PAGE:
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article image#FreeAJStaff: Jailing of journalists incites outrage, criticism

By Megan Hamilton     Jun 24, 2014 in World
The imprisonment and sentencing of three journalists in an Egyptian court has sparked outrage from human rights groups, journalists, media organizations, and scores of activists on social media, as well as criticism from the White House.
On the heels of a visit with Egyptian President Abdel Fattah el-Sisi by Secretary of State John Kerry last weekend, a judge on Monday convicted three Al Jazeera journalists of conspiring with the Muslim Brotherhood to broadcast false reports, according to The New York Times.
Australian correspondent Peter Greste, Canadian-Egyptian acting Cairo bureau chief Mohammed Fahmy, and Egyptian producer Baher Mohammed, each of whom received an extra three years in prison on separate charges, according to NBC News.
The judge handed down 10-year sentences to two British journalists and a Dutch journalist whom were fortunately not in Egypt and were tried in absentia, NBC reported.
Activists took to the social media today decrying the situation by using the phrase "Journalism is not a crime."
The verdict has left the White House in a particularly sticky situation — by appearing, once again, to ally itself with an authoritarian leader a mere three years after President Barack Obama backed the ouster of President Hosni Mubarak, the Times reports.
Kerry, who was in Baghdad on Monday, appeared shocked by the verdict and sentencing, and told journalists that he had immediately called the Egyptian foreign minister to express "our serious displeasure," according to the Times.
The courtroom, which was packed with journalists, family members and diplomats erupted into shouts after the verdict was read. Independent observers have said there was a complete lack of evidence, according to The Guardian.
"They'll pay for this," Fahmy shouted as he was led away.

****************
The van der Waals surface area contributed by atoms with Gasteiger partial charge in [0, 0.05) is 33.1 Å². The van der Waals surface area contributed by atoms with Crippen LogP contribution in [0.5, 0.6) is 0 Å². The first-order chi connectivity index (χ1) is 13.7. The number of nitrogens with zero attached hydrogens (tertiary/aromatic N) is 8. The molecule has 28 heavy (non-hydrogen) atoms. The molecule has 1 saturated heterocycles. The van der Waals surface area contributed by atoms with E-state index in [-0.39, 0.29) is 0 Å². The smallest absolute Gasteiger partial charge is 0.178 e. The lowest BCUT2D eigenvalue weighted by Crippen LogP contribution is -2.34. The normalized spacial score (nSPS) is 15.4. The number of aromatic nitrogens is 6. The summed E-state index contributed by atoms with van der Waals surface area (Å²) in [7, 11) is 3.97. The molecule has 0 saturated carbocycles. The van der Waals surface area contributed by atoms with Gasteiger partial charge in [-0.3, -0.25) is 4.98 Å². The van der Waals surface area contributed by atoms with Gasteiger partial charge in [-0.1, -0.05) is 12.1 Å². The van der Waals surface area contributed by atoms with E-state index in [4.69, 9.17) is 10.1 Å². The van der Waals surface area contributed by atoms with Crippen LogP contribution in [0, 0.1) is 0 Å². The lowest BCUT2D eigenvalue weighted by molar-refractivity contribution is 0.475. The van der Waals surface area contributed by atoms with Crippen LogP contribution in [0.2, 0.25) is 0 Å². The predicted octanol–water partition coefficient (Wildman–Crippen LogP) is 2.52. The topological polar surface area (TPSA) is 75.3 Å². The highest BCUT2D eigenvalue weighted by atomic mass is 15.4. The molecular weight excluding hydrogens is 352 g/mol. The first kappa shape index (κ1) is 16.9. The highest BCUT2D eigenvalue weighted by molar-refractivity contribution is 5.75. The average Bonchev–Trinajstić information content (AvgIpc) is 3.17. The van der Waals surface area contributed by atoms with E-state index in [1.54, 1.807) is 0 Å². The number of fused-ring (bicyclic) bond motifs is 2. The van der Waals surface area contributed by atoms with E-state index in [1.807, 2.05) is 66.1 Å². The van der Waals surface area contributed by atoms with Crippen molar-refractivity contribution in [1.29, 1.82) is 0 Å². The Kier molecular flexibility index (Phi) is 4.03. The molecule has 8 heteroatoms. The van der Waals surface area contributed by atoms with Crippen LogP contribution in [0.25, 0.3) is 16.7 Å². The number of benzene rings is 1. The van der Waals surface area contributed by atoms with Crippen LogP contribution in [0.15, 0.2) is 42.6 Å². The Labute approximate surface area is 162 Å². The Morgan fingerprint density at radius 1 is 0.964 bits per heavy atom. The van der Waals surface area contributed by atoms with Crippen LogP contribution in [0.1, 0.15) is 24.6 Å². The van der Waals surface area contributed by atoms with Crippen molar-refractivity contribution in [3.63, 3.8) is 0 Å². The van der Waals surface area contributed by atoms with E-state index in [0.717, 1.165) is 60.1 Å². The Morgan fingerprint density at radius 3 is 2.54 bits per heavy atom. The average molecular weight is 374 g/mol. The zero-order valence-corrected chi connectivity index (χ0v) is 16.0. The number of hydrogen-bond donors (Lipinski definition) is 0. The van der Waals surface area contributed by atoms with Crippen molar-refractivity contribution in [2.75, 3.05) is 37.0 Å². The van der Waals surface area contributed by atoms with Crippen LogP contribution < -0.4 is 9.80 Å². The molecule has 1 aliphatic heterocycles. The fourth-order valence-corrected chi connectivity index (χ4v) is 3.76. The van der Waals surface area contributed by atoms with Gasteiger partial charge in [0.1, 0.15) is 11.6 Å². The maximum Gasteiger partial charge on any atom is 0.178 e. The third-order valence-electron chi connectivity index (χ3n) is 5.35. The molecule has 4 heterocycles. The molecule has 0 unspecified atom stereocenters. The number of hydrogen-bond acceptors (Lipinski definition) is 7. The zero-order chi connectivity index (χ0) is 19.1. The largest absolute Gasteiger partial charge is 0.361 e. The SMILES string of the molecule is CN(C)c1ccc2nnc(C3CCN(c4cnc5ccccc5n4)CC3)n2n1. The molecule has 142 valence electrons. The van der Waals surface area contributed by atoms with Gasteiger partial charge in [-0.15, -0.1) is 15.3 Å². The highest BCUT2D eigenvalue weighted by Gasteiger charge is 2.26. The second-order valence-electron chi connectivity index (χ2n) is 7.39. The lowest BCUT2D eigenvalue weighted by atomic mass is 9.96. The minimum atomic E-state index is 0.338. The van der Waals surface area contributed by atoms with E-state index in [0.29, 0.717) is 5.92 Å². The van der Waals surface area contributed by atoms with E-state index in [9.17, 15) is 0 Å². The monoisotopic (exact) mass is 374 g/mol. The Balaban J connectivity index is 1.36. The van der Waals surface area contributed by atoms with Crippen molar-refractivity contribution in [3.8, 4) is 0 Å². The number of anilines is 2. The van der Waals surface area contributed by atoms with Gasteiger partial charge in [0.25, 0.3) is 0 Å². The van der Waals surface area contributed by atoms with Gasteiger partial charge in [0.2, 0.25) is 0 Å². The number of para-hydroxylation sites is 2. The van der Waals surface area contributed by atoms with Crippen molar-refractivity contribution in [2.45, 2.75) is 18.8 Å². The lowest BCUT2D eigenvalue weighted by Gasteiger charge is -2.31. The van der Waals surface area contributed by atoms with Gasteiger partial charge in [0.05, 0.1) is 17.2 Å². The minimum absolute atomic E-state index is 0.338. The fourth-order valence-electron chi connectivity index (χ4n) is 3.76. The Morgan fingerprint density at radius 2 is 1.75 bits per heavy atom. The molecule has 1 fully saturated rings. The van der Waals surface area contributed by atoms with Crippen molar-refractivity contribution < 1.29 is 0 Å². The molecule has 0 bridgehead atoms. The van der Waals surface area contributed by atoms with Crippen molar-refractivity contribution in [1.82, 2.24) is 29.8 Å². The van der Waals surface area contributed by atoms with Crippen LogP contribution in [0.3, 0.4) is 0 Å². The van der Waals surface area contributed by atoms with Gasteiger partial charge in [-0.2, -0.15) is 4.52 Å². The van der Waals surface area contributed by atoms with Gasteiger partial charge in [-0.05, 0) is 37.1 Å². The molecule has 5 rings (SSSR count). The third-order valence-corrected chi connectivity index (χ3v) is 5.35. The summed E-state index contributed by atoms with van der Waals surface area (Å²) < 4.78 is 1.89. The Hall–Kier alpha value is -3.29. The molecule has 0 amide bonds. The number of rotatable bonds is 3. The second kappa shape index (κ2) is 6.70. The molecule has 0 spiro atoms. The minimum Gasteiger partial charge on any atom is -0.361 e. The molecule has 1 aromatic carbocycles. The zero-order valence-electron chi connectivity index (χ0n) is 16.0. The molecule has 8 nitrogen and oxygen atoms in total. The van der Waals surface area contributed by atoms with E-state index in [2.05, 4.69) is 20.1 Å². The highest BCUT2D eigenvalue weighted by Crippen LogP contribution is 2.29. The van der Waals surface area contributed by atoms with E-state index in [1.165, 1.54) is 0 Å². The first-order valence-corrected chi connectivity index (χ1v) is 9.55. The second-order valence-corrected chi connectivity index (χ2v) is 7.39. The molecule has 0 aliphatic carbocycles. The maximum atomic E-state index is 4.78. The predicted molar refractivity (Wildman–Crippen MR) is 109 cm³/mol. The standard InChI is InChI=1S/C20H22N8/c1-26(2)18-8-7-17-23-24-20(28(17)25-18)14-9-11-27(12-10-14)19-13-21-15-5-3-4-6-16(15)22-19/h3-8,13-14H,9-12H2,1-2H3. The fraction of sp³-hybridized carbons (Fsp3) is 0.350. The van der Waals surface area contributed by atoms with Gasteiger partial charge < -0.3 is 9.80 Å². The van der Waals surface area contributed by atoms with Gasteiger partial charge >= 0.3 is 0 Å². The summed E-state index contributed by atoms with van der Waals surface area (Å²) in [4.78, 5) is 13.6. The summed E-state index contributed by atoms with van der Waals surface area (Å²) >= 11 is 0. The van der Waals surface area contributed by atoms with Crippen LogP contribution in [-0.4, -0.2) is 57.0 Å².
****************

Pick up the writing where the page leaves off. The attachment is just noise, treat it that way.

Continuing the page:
Fahmy's mother and fiancee cried, while his brother Adel reacted with anger.
"This is not a system," he said, according to The Guardian. "This is not a country. They've ruined our lives. It shows everything that's wrong with the system: It's corrupt. This country is corrupt through and through."
Activists and diplomats who have observed the trial have expressed incredulity at the outcome.
"On the basis of the evidence that we've seen, we can't understand the verdict," said Ralph King, the Australian ambassador in Cairo, The Guardian reports. "We will make our feelings clear to the Egyptian government and we will continue to provide all possible consular assistance.'"
The evidence provided by the prosecution includes footage from channels and events with absolutely nothing to do with Egyptian politics or Al Jazeera. Instead, it included videos of trotting horses from Sky News Arabia and a BBC documentary about Somalia, among other things.
The White House has condemned the prosecution and called on the Egyptian government to immediately pardon the prosecuted journalists so that they could be released.
"The prosecution of journalists for reporting information that does not coincide with the government of Egypt's narrative flouts the most basic standards of media freedom and represents a blow to democratic progress in Egypt," President Obama's press spokesman, Josh Earnest said, according to The Guardian.
Earnest also said the convictions were "most disturbing" to Washington, adding that they were part of a succession of prosecutions of political activists and death sentences that are "fundamentally incompatible with the basic precepts of human rights and democratic governance."
It's not known what recourse the defendants will take. As he was led away, Fahmy shouted that he would not seek an appeal, whereas Greste's youngest brother Mike said that an appeal was the only legal recourse left to his family, The Guardian reported.
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